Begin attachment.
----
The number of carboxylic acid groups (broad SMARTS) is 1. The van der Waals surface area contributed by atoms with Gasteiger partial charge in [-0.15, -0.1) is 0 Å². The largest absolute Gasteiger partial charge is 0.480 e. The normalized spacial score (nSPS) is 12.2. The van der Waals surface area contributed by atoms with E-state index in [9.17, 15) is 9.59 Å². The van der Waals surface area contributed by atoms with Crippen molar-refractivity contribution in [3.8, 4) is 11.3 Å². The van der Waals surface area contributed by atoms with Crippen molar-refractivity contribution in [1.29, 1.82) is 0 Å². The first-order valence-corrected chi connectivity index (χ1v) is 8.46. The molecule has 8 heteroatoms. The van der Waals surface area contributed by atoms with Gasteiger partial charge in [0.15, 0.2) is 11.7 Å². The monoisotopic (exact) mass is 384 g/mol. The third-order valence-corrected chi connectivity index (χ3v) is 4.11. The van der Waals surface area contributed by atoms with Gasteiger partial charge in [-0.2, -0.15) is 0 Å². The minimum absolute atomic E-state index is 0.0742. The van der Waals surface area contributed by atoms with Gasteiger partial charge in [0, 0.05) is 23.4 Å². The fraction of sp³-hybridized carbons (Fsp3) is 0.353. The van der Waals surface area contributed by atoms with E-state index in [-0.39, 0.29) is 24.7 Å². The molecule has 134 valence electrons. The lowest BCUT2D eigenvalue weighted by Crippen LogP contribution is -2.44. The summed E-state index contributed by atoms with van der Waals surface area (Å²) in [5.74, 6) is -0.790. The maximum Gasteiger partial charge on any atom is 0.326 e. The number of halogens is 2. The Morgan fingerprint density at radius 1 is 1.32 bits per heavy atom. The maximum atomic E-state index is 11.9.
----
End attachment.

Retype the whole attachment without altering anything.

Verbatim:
The number of carboxylic acid groups (broad SMARTS) is 1. The van der Waals surface area contributed by atoms with Gasteiger partial charge in [-0.15, -0.1) is 0 Å². The largest absolute Gasteiger partial charge is 0.480 e. The normalized spacial score (nSPS) is 12.2. The van der Waals surface area contributed by atoms with E-state index in [9.17, 15) is 9.59 Å². The van der Waals surface area contributed by atoms with Crippen molar-refractivity contribution in [3.8, 4) is 11.3 Å². The van der Waals surface area contributed by atoms with Crippen molar-refractivity contribution in [1.29, 1.82) is 0 Å². The first-order valence-corrected chi connectivity index (χ1v) is 8.46. The molecule has 8 heteroatoms. The van der Waals surface area contributed by atoms with Gasteiger partial charge in [0.15, 0.2) is 11.7 Å². The monoisotopic (exact) mass is 384 g/mol. The third-order valence-corrected chi connectivity index (χ3v) is 4.11. The van der Waals surface area contributed by atoms with Gasteiger partial charge in [-0.2, -0.15) is 0 Å². The minimum absolute atomic E-state index is 0.0742. The van der Waals surface area contributed by atoms with Gasteiger partial charge in [0, 0.05) is 23.4 Å². The fraction of sp³-hybridized carbons (Fsp3) is 0.353. The van der Waals surface area contributed by atoms with E-state index in [-0.39, 0.29) is 24.7 Å². The molecule has 134 valence electrons. The lowest BCUT2D eigenvalue weighted by Crippen LogP contribution is -2.44. The summed E-state index contributed by atoms with van der Waals surface area (Å²) in [5.74, 6) is -0.790. The maximum Gasteiger partial charge on any atom is 0.326 e. The number of halogens is 2. The Morgan fingerprint density at radius 1 is 1.32 bits per heavy atom. The maximum atomic E-state index is 11.9.